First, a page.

Use this URL to cite or link to this record in EThOS: http://ethos.bl.uk/OrderDetails.do?uin=uk.bl.ethos.536243
Title: The in-between : film adaptation, Irish cinema and diaspora
Author: McFadden, Emmie
Awarding Body: Sheffield Hallam University
Current Institution: Sheffield Hallam University
Date of Award: 2011
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Abstract:
This thesis draws on Film Adaptation Studies and Irish Diaspora Studies, two interdisciplinary fields that are fundamentally concerned with the concept of 'origin'. It focuses specifically on the notion of the 'unacknowledged adaptation', namely films that do not declare formally their status as adaptations. In terms of Irish Diaspora Studies, my interest lies in the phenomenon of the 'hidden' Irish diaspora in England. This thesis will offer a new perspective on the significance of the 'unacknowledged adaptation' by creating a parallel between a film's ambiguous enunciation of its sources and the ambivalent national identity of its characters. Drawing on critical methodologies from film adaptation studies, postcolonial studies, and diaspora studies, I seek to create a rigorous analytical framework for exploring the notion of the 'hidden' Irish diaspora in the 'unacknowledged adaptation'. This framework specifically combines the theories of postcolonial and diasporic theorist, Homi Bhabha (1994) and film adaptation theorist, Kamilla Elliott (2003), each of whom respectively undermines claims of pure cultural identities and aesthetic forms in order to foreground the notion of 'hybridity'. Combining the theories of Elliott and Bhabha not only enhances discussions on hybridity, but it also enables the recognition of a process of adaptation and of diasporic identities that would otherwise be left unacknowledged. Focusing on three case studies, Mary Reilly (dir. Stephen Frears, 1996), Liam (dir. Stephen Frears, 2001), and Breakfast on Pluto (dir. Neil Jordan, 2005), this thesis argues that the obscuring of origins in these films not only paradoxically draws attention to the act of adaptation, but it also serves to highlight themes of diaspora. I argue that the cultural hybridity evoked in the film adaptations is specifically signalled through word/image hybridity: the syntactical relationship between the word and the image enables the emergence of a liminal space 'in-between' the designations of identity, thus creating a hybrid dialectic that functions to draw attention to the act of concealing origins.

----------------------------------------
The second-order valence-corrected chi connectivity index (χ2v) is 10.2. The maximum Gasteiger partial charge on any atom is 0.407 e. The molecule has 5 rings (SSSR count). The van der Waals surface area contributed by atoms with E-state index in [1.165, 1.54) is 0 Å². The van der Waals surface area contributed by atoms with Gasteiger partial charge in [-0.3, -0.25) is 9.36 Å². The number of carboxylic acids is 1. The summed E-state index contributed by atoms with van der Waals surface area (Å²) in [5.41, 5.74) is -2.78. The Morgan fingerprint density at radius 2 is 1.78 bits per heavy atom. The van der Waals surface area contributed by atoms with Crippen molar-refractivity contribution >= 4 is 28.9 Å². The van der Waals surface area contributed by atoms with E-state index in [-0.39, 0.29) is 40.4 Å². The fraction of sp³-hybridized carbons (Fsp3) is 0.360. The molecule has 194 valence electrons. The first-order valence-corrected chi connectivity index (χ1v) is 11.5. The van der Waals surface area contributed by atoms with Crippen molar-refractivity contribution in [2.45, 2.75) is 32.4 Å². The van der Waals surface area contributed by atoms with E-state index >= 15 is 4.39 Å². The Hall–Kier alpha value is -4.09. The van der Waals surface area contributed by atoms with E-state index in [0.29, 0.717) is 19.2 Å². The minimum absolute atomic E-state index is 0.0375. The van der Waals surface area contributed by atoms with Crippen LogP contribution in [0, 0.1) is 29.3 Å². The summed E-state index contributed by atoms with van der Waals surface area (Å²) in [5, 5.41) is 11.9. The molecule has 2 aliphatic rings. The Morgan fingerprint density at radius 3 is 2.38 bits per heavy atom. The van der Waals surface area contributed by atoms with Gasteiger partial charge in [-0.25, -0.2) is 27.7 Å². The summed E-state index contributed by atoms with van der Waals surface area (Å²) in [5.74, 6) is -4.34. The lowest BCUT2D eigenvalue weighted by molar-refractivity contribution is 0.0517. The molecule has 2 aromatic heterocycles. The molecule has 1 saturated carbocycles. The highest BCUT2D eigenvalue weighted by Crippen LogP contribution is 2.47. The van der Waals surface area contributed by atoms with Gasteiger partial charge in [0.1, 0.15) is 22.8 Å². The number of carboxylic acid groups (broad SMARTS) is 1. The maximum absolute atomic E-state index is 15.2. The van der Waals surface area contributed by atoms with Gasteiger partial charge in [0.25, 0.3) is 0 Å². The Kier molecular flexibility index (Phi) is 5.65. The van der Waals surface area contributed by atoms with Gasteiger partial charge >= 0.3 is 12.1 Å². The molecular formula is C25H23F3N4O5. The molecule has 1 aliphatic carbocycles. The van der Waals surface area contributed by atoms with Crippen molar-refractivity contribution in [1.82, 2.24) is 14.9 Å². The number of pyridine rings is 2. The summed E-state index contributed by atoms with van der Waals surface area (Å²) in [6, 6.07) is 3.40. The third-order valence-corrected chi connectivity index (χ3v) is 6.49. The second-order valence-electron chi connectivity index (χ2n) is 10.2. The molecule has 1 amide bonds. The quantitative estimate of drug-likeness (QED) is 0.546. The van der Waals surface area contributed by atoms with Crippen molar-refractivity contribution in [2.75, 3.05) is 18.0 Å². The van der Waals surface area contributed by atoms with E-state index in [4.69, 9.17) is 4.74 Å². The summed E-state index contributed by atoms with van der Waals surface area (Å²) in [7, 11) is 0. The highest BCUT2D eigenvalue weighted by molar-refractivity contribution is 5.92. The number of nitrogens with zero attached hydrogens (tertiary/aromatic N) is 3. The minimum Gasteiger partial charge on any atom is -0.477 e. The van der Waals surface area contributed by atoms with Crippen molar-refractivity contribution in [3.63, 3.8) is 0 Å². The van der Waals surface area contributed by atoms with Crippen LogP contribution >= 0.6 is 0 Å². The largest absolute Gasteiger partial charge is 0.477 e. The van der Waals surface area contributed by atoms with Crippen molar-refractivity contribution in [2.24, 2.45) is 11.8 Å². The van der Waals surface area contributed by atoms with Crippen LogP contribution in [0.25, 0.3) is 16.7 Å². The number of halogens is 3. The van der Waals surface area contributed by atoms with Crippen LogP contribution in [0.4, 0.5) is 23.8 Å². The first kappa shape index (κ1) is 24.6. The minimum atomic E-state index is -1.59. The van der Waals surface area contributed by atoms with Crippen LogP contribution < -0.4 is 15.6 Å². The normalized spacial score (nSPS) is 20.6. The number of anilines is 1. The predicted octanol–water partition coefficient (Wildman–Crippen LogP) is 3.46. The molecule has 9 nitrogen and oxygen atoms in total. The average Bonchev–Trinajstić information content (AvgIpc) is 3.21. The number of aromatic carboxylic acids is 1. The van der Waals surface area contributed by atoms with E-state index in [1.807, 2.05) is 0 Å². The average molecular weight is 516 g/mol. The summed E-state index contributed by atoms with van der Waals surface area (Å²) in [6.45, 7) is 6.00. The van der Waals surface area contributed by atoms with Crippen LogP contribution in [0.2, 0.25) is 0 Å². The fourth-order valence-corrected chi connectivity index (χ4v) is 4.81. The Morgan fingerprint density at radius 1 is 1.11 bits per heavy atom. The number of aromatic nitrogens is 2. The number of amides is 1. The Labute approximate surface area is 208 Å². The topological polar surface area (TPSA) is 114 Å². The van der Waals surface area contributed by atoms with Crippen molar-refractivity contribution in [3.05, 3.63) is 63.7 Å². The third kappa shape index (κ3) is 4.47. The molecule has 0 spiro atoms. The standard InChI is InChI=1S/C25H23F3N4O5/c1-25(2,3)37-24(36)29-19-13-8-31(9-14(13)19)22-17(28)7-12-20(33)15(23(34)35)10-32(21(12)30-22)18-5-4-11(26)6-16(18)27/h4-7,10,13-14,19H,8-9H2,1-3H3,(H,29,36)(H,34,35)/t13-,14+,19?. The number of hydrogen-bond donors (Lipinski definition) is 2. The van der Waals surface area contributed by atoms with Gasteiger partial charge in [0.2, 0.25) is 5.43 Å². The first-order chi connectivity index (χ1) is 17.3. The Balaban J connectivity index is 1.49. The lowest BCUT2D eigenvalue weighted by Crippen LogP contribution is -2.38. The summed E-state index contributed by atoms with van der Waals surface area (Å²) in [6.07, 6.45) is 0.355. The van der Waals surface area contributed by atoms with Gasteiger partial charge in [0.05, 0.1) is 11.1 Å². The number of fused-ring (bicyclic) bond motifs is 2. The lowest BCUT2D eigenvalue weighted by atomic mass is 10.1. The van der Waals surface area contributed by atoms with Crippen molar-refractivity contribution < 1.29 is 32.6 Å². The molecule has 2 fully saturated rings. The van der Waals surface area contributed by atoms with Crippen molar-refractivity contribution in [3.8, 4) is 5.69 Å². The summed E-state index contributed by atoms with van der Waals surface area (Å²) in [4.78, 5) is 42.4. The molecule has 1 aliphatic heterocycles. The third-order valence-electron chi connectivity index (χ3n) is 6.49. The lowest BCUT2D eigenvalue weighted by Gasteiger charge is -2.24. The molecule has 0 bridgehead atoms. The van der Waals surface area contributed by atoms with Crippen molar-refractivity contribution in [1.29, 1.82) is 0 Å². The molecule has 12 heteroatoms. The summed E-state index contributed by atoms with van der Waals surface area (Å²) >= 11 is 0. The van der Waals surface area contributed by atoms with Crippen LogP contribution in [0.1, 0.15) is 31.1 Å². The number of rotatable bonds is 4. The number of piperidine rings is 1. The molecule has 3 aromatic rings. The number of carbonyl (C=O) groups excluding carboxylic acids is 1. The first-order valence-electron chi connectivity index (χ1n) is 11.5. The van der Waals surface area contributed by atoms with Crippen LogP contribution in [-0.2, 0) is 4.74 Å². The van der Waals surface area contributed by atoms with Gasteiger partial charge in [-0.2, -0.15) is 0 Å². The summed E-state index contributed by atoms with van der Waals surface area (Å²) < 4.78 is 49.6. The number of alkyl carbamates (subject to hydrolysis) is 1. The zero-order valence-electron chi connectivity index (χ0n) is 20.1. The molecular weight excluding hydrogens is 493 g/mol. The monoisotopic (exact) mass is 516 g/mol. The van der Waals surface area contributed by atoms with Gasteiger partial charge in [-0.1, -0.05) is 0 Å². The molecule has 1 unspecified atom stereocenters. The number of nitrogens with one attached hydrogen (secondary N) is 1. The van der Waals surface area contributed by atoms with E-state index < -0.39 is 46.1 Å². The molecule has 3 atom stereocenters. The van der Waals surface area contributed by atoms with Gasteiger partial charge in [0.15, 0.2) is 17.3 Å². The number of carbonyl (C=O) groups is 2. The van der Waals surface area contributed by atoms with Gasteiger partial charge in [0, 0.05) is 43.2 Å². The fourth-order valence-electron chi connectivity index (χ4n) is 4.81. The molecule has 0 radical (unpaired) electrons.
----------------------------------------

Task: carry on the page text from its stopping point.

Supervisor: Spiedel, Suzanne Sponsor: Not available
Qualification Name: Thesis (Ph.D.) Qualification Level: Doctoral
EThOS ID: uk.bl.ethos.536243  DOI: Not available
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